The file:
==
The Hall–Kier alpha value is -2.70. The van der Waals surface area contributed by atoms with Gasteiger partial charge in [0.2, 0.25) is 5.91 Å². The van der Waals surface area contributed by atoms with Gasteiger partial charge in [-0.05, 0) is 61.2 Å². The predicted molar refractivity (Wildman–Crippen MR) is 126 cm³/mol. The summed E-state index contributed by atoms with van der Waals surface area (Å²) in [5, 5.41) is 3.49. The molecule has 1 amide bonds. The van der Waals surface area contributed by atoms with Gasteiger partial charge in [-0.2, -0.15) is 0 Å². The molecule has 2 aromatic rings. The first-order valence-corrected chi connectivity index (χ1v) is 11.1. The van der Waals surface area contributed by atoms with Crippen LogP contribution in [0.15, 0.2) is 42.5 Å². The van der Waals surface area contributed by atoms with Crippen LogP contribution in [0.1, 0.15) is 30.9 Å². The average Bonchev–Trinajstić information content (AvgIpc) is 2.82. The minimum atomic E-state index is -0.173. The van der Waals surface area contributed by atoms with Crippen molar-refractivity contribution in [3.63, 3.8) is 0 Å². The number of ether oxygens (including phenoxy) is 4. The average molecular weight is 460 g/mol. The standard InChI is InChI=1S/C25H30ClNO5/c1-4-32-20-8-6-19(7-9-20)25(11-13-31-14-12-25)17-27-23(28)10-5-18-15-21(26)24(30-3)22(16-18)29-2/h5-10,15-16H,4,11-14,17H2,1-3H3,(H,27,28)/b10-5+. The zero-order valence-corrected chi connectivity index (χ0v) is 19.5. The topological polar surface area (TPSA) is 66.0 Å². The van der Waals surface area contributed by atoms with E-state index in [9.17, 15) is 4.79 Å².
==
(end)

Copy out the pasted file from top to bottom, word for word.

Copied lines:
The Hall–Kier alpha value is -2.70. The van der Waals surface area contributed by atoms with Gasteiger partial charge in [0.2, 0.25) is 5.91 Å². The van der Waals surface area contributed by atoms with Gasteiger partial charge in [-0.05, 0) is 61.2 Å². The predicted molar refractivity (Wildman–Crippen MR) is 126 cm³/mol. The summed E-state index contributed by atoms with van der Waals surface area (Å²) in [5, 5.41) is 3.49. The molecule has 1 amide bonds. The van der Waals surface area contributed by atoms with Gasteiger partial charge in [-0.2, -0.15) is 0 Å². The molecule has 2 aromatic rings. The first-order valence-corrected chi connectivity index (χ1v) is 11.1. The van der Waals surface area contributed by atoms with Crippen LogP contribution in [0.15, 0.2) is 42.5 Å². The van der Waals surface area contributed by atoms with Crippen LogP contribution in [0.1, 0.15) is 30.9 Å². The average Bonchev–Trinajstić information content (AvgIpc) is 2.82. The minimum atomic E-state index is -0.173. The van der Waals surface area contributed by atoms with Crippen molar-refractivity contribution in [3.63, 3.8) is 0 Å². The number of ether oxygens (including phenoxy) is 4. The average molecular weight is 460 g/mol. The standard InChI is InChI=1S/C25H30ClNO5/c1-4-32-20-8-6-19(7-9-20)25(11-13-31-14-12-25)17-27-23(28)10-5-18-15-21(26)24(30-3)22(16-18)29-2/h5-10,15-16H,4,11-14,17H2,1-3H3,(H,27,28)/b10-5+. The zero-order valence-corrected chi connectivity index (χ0v) is 19.5. The topological polar surface area (TPSA) is 66.0 Å². The van der Waals surface area contributed by atoms with E-state index in [9.17, 15) is 4.79 Å².